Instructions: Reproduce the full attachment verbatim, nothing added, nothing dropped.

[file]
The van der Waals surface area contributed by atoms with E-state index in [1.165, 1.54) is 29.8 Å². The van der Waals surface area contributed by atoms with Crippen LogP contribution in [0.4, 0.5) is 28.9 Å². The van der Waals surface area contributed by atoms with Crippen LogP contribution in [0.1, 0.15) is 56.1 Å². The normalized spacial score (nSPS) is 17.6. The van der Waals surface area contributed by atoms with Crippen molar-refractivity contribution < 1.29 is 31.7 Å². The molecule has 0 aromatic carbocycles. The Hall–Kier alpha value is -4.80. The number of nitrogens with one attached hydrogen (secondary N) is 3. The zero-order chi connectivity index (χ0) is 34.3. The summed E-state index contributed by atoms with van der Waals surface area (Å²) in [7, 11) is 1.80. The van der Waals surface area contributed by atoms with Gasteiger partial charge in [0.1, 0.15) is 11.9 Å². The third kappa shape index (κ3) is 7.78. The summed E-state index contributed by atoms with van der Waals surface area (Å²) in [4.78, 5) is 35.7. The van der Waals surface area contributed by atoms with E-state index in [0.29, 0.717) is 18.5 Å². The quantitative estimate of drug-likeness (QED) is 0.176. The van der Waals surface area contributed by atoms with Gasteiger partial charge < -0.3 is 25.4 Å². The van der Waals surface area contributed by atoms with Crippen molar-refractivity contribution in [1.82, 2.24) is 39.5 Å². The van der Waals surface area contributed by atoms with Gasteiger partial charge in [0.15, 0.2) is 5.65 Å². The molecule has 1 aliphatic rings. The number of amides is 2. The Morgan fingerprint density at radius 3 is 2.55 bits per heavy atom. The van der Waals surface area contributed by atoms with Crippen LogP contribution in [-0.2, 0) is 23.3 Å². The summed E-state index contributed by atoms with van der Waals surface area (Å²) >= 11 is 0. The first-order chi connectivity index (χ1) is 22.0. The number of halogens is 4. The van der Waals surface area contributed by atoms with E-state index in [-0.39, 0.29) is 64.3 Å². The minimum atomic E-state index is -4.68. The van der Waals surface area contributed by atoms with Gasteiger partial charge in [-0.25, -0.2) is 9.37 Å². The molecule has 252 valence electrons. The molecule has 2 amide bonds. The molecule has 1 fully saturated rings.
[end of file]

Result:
The van der Waals surface area contributed by atoms with E-state index in [1.165, 1.54) is 29.8 Å². The van der Waals surface area contributed by atoms with Crippen LogP contribution in [0.4, 0.5) is 28.9 Å². The van der Waals surface area contributed by atoms with Crippen LogP contribution in [0.1, 0.15) is 56.1 Å². The normalized spacial score (nSPS) is 17.6. The van der Waals surface area contributed by atoms with Crippen molar-refractivity contribution < 1.29 is 31.7 Å². The molecule has 0 aromatic carbocycles. The Hall–Kier alpha value is -4.80. The number of nitrogens with one attached hydrogen (secondary N) is 3. The zero-order chi connectivity index (χ0) is 34.3. The summed E-state index contributed by atoms with van der Waals surface area (Å²) in [7, 11) is 1.80. The van der Waals surface area contributed by atoms with Gasteiger partial charge in [0.1, 0.15) is 11.9 Å². The third kappa shape index (κ3) is 7.78. The summed E-state index contributed by atoms with van der Waals surface area (Å²) in [4.78, 5) is 35.7. The van der Waals surface area contributed by atoms with E-state index in [0.29, 0.717) is 18.5 Å². The quantitative estimate of drug-likeness (QED) is 0.176. The van der Waals surface area contributed by atoms with Gasteiger partial charge < -0.3 is 25.4 Å². The van der Waals surface area contributed by atoms with Crippen molar-refractivity contribution in [1.82, 2.24) is 39.5 Å². The van der Waals surface area contributed by atoms with Gasteiger partial charge in [0.15, 0.2) is 5.65 Å². The molecule has 1 aliphatic rings. The number of amides is 2. The Morgan fingerprint density at radius 3 is 2.55 bits per heavy atom. The van der Waals surface area contributed by atoms with Crippen LogP contribution in [-0.2, 0) is 23.3 Å². The summed E-state index contributed by atoms with van der Waals surface area (Å²) >= 11 is 0. The first-order chi connectivity index (χ1) is 22.0. The number of halogens is 4. The van der Waals surface area contributed by atoms with E-state index in [-0.39, 0.29) is 64.3 Å². The minimum atomic E-state index is -4.68. The van der Waals surface area contributed by atoms with Gasteiger partial charge in [-0.25, -0.2) is 9.37 Å². The molecule has 252 valence electrons. The molecule has 2 amide bonds. The molecule has 1 fully saturated rings.